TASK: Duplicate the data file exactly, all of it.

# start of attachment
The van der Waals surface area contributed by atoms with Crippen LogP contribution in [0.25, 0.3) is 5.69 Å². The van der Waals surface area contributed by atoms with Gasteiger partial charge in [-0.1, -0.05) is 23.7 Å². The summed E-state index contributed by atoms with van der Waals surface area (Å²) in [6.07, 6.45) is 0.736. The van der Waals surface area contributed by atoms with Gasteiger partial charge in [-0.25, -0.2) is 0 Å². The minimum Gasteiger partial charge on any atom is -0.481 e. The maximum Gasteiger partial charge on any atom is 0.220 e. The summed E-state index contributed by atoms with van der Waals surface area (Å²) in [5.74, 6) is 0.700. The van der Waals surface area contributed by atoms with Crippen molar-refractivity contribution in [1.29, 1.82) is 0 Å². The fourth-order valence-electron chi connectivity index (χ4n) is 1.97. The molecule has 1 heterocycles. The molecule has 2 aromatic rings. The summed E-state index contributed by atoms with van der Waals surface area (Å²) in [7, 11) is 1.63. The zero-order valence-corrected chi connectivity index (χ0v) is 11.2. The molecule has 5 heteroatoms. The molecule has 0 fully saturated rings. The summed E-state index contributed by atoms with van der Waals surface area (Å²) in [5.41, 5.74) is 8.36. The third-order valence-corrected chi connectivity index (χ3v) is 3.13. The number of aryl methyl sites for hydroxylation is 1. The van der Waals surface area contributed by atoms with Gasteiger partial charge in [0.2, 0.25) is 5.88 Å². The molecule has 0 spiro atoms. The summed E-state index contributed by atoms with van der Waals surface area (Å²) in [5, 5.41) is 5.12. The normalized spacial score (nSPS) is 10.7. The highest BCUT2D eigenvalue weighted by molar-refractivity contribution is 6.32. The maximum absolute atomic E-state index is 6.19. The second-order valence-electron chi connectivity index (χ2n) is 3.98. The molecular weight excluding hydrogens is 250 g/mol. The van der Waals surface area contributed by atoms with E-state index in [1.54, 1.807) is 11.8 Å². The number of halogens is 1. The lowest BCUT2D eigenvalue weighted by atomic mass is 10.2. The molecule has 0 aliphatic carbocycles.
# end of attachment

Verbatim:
The van der Waals surface area contributed by atoms with Crippen LogP contribution in [0.25, 0.3) is 5.69 Å². The van der Waals surface area contributed by atoms with Gasteiger partial charge in [-0.1, -0.05) is 23.7 Å². The summed E-state index contributed by atoms with van der Waals surface area (Å²) in [6.07, 6.45) is 0.736. The van der Waals surface area contributed by atoms with Gasteiger partial charge in [-0.25, -0.2) is 0 Å². The minimum Gasteiger partial charge on any atom is -0.481 e. The maximum Gasteiger partial charge on any atom is 0.220 e. The summed E-state index contributed by atoms with van der Waals surface area (Å²) in [5.74, 6) is 0.700. The van der Waals surface area contributed by atoms with Crippen molar-refractivity contribution in [1.29, 1.82) is 0 Å². The fourth-order valence-electron chi connectivity index (χ4n) is 1.97. The molecule has 1 heterocycles. The molecule has 2 aromatic rings. The summed E-state index contributed by atoms with van der Waals surface area (Å²) in [7, 11) is 1.63. The zero-order valence-corrected chi connectivity index (χ0v) is 11.2. The molecule has 5 heteroatoms. The molecule has 0 fully saturated rings. The summed E-state index contributed by atoms with van der Waals surface area (Å²) in [5.41, 5.74) is 8.36. The third-order valence-corrected chi connectivity index (χ3v) is 3.13. The number of aryl methyl sites for hydroxylation is 1. The van der Waals surface area contributed by atoms with Gasteiger partial charge in [0.2, 0.25) is 5.88 Å². The molecule has 0 spiro atoms. The summed E-state index contributed by atoms with van der Waals surface area (Å²) in [5, 5.41) is 5.12. The normalized spacial score (nSPS) is 10.7. The highest BCUT2D eigenvalue weighted by molar-refractivity contribution is 6.32. The maximum absolute atomic E-state index is 6.19. The second-order valence-electron chi connectivity index (χ2n) is 3.98. The molecular weight excluding hydrogens is 250 g/mol. The van der Waals surface area contributed by atoms with E-state index in [1.54, 1.807) is 11.8 Å². The number of halogens is 1. The lowest BCUT2D eigenvalue weighted by atomic mass is 10.2. The molecule has 0 aliphatic carbocycles.